Do Raw Food (Living Food) Diets Promote Good Health?
“In nature all animals eat living foods as yielded up by nature. Only humans cook their foods and only humans suffer widespread sicknesses and ailments. Those humans who eat mostly living foods are more alert; think clearer, sharper, and more logically; and become more active. Best of all, live food eaters become virtually sickness-free! Cooking is a process of food destruction from the moment heat is applied to the foodstuff. Long before dry ashes results, food values are totally destroyed.”—TC Fry
These words of TC Fry, a passionate proponent of the raw foods diet, highlight the central beliefs of this eating style (also known as the living food diet). Fry later loosened his dietary restrictions to include cooked foods, a change that many raw foodists blame for his death.
What Makes Up a Raw Food Diet?
A raw food diet is essentially what its name implies—a diet consisting of raw fruits, vegetables, and grains. Although some warming is allowed, no foods can be heated above 116ºF (47ºC). Above this temperature, the natural enzymes in foods are destroyed. Raw foodists contend that these enzymes improve digestion and fight many chronic diseases.
This emphasis on fruits, vegetables, and grains is in line with expert nutrition recommendations. These foods are full of vitamins, minerals, fiber, and phytochemicals, while being low in calories, fat, and sodium. However, the severe limitations that accompany this diet make it difficult to follow and create a risk for malnutrition. Protein is a concern. Nuts and seeds provide protein and therefore must be eaten in great quantities to fulfill protein needs.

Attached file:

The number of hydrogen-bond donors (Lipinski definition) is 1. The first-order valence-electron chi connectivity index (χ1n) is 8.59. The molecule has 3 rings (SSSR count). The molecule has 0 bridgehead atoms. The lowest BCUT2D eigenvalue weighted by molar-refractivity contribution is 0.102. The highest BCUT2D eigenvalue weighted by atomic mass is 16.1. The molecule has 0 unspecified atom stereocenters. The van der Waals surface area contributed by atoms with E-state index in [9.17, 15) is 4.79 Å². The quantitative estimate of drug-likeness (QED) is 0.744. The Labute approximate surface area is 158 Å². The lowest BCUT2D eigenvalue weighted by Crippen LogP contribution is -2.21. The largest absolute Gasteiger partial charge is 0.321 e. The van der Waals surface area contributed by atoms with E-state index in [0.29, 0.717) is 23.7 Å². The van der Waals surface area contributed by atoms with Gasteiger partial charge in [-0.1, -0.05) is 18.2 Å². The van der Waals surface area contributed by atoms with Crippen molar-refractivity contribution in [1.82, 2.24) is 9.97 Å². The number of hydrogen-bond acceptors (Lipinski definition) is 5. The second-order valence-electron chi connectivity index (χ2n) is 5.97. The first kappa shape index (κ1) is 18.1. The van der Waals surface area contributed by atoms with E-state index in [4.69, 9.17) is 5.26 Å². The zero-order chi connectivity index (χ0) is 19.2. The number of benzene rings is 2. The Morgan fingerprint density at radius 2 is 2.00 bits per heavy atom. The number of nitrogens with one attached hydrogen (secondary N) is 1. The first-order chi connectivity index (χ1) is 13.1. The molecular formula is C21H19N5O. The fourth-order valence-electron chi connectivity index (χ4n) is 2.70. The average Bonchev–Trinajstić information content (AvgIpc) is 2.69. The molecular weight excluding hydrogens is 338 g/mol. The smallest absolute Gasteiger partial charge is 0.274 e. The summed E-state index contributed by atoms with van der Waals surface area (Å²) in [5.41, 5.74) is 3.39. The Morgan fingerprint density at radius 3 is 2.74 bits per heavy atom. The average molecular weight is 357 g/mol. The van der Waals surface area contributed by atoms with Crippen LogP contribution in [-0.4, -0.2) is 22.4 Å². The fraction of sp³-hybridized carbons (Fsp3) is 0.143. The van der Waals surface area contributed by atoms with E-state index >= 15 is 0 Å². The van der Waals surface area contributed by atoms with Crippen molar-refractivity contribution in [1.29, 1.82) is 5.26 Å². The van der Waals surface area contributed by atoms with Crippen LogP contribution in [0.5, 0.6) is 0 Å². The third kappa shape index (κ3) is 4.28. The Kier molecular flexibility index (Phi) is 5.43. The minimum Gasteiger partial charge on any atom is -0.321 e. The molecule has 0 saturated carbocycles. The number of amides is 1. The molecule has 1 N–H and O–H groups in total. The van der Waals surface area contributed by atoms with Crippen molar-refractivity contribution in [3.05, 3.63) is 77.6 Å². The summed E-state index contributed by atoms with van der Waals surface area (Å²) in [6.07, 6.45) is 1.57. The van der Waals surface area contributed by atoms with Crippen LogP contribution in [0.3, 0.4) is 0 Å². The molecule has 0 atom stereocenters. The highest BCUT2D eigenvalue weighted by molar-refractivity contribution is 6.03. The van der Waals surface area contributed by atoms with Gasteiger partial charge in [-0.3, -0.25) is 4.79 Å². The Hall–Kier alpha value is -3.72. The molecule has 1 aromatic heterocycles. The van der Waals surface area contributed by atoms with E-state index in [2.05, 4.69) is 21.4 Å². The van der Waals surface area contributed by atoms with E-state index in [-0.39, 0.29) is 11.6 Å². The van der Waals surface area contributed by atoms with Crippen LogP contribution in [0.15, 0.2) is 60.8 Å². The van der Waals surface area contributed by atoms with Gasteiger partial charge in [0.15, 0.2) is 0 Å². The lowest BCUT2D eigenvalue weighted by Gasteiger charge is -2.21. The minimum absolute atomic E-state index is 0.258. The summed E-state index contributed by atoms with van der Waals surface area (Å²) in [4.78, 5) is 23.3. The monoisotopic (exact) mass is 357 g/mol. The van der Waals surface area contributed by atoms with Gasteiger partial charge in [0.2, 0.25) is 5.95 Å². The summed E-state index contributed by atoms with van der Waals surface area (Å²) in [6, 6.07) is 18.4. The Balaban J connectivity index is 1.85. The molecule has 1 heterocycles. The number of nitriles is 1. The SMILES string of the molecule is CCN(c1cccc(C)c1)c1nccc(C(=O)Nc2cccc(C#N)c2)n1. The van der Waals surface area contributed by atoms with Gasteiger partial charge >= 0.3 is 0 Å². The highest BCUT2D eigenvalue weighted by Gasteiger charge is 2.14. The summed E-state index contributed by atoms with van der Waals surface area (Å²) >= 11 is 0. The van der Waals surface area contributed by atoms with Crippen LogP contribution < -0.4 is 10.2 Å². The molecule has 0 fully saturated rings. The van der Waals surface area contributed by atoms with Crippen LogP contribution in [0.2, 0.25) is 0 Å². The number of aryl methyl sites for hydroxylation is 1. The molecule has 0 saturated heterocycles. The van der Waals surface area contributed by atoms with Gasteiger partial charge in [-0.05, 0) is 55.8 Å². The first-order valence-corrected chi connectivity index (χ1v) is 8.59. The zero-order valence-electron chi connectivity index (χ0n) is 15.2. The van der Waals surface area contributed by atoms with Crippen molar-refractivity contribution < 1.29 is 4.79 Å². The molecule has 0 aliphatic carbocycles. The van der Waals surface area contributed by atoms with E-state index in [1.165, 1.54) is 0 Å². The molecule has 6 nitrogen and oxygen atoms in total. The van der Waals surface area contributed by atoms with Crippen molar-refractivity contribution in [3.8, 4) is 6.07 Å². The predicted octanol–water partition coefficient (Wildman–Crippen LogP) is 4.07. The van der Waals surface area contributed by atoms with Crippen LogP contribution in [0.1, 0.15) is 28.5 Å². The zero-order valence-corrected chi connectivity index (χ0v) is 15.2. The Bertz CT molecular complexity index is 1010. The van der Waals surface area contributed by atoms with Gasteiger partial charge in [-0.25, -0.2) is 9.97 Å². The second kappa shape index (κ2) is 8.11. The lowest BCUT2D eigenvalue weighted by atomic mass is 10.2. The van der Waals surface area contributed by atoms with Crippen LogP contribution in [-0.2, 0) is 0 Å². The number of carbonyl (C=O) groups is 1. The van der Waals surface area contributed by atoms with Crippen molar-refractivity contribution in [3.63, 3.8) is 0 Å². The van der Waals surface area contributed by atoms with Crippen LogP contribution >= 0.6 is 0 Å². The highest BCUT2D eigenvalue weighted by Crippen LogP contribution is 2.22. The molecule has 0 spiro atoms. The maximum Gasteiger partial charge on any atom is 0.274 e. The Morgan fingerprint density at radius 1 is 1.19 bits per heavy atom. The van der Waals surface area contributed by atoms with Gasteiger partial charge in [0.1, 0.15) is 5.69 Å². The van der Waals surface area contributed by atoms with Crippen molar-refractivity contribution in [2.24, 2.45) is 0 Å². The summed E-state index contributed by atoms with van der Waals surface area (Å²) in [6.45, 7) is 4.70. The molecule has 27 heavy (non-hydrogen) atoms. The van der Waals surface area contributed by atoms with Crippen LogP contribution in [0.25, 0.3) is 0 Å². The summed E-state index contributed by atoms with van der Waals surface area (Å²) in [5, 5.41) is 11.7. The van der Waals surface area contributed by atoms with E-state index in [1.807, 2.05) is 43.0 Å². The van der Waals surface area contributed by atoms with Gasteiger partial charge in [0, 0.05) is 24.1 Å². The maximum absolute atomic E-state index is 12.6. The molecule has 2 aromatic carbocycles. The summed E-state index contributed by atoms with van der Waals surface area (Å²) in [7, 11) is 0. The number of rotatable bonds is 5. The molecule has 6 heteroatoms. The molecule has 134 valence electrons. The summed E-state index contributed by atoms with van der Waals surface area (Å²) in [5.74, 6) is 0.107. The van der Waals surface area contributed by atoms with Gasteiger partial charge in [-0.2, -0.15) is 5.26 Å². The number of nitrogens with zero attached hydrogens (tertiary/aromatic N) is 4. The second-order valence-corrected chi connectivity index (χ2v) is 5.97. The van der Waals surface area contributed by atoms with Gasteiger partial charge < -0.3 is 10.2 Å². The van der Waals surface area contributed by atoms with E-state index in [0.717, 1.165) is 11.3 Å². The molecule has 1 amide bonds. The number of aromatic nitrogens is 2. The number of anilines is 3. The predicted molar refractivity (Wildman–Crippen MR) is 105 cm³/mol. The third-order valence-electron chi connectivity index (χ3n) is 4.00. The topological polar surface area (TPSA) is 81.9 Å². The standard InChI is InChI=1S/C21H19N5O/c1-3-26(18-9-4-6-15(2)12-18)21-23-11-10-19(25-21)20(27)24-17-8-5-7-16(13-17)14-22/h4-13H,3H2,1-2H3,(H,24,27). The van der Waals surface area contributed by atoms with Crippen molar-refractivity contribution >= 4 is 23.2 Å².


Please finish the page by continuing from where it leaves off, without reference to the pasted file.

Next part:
In addition, the enzyme concerns are unfounded. The human body creates and uses a variety of enzymes, and does not rely on those found in foods. During normal digestion, stomach acid breaks down food enzymes, rendering them useless. Therefore, you do not need to avoid cooking in the hopes of preserving enzymes.
Does Cooking Destroy Food?
Raw foodists believe that cooking not only destroys enzymes, but also renders food toxic. To support this belief, some raw food proponents cite the National Academies of Science 1982 report, Diet, Nutrition, and Cancer, which names acrylamide and heterocyclic amines (HCAs) as possible carcinogens. These chemicals are formed in foods during cooking. However, neither the American Cancer Society (ACS) nor the National Cancer Institute (NCI) goes so far as to recommend a raw food diet to reduce the risk of cancer from these chemicals. Instead, they stress that following a healthful diet—one rich in fruits, vegetables, and whole grains, both raw and cooked—is still the best known way to reduce cancer risk.
Acrylamide has caused cancer in lab rats, but has not been shown to do so in humans. The foods with the highest levels of acrylamide are those that should be limited in a healthful diet anyway, such as potato chips and French fries. Experts see no need to avoid cooked potatoes entirely. Likewise, HCAs, which are formed when meat is cooked to greater than 480°F (249ºC), may increase cancer risk. However, HCAs can be reduced through minor shifts in cooking methods, rather than significant dietary changes. For example, varying cooking methods; microwaving meat before frying, broiling, or barbecuing; blanching potatoes before frying; and not making gravy from meat drippings.
The Advantages of Cooking
While cooking decreases the levels of certain vitamins (namely B and